Congratulations, Mr. President. You fought this election out on your principles and your ground -- the politics of identity, whether ethnic, class or partisan -- and prevailed. Early in the night. There was no contested cliffhanger. There was no extended legal struggle a la Bush v. Gore in 2000, the presidential election that threatened never to end. There are no demands that the Electoral College be abandoned in favor of some French-style popular vote. And no hard feelings. At least no more than the usual cavils. Call it a happy ending. Four More Years! Though they may be only four more years of the same drift, of staying the course, of Steady As She Goes -- down.
After an election that was supposedly going to change everything, nothing seems to have been changed at all. The political pendulum has hardly swung. The political landscape seems just the same as it did the day before the election: a divided government presides over a divided people. A map colored red and blue of this one nation indivisible would show it just about equally split between Obama and Romney voters. Very well. Divided we stand, too. This country has endured far sharper divisions and not just endured but prospered and advanced.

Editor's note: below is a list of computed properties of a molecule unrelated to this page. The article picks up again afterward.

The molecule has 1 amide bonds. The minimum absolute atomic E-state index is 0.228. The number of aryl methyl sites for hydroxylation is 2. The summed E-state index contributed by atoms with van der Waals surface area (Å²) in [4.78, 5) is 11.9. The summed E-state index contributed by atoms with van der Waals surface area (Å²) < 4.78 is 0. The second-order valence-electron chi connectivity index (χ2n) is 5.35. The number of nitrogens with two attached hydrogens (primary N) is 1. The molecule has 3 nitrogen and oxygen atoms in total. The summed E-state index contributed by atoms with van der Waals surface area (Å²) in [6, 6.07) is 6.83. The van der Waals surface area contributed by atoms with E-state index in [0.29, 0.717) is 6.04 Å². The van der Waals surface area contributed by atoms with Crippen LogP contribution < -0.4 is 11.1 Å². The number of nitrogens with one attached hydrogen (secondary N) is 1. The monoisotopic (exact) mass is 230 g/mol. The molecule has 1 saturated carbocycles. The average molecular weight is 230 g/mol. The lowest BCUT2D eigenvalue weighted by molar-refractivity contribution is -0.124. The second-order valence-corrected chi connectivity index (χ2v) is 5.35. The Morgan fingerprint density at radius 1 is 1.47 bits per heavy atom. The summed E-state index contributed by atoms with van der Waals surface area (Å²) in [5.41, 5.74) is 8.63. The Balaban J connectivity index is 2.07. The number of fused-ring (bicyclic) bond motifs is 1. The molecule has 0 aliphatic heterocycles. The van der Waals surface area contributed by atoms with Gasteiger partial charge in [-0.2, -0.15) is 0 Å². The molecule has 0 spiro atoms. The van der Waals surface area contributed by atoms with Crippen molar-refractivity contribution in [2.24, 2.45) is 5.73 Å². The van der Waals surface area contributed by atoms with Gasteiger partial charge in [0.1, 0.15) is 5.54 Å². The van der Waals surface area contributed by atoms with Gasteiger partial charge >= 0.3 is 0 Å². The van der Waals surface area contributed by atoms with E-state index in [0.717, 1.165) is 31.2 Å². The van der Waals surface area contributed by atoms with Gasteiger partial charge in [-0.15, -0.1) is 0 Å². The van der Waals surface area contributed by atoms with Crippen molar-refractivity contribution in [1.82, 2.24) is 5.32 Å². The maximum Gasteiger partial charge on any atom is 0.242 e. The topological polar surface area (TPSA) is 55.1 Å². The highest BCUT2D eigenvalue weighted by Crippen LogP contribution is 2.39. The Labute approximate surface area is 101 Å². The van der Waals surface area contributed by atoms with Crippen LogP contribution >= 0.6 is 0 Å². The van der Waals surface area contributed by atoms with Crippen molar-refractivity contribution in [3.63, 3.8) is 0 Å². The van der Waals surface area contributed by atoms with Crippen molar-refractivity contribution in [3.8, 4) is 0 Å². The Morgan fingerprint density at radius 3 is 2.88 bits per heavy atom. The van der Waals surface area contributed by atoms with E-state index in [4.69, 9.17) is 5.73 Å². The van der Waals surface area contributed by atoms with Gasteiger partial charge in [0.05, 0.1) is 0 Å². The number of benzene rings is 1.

Alexis de Tocqueville, the savvy Frenchman who toured Jacksonian America, left us more than a perceptive impression of that one era. He left us a sanctuary and height from which to view and appraise the workings of all of Democracy in America, to use the title of his two volumes of inexhaustible perspective on American politics, culture, and the American spirit in general. He left us a sense of proportion, which is always lacking immediately after a presidential election. Even one like this, which has proved neither the End of the World nor The Coming of the Messianic Age, depending on which partisans were doing the prophesying.
Today would seem an especially good one to recall Tocqueville's description of the great flood that is every American presidential election -- and its anticlimactic aftermath:
"Long before the appointed moment arrives, the election becomes the greatest and so to speak sole business preoccupying minds. ... The entire nation falls into a feverish state; the election is then the daily text of the public papers, the subject of particular conversations, the goal of all reasoning, the object of all thoughts. ... As soon as fortune has pronounced (the outcome) this ardor is dissipated, everything becomes calm, and the river, one moment overflowed, returns peacefully to its bed."
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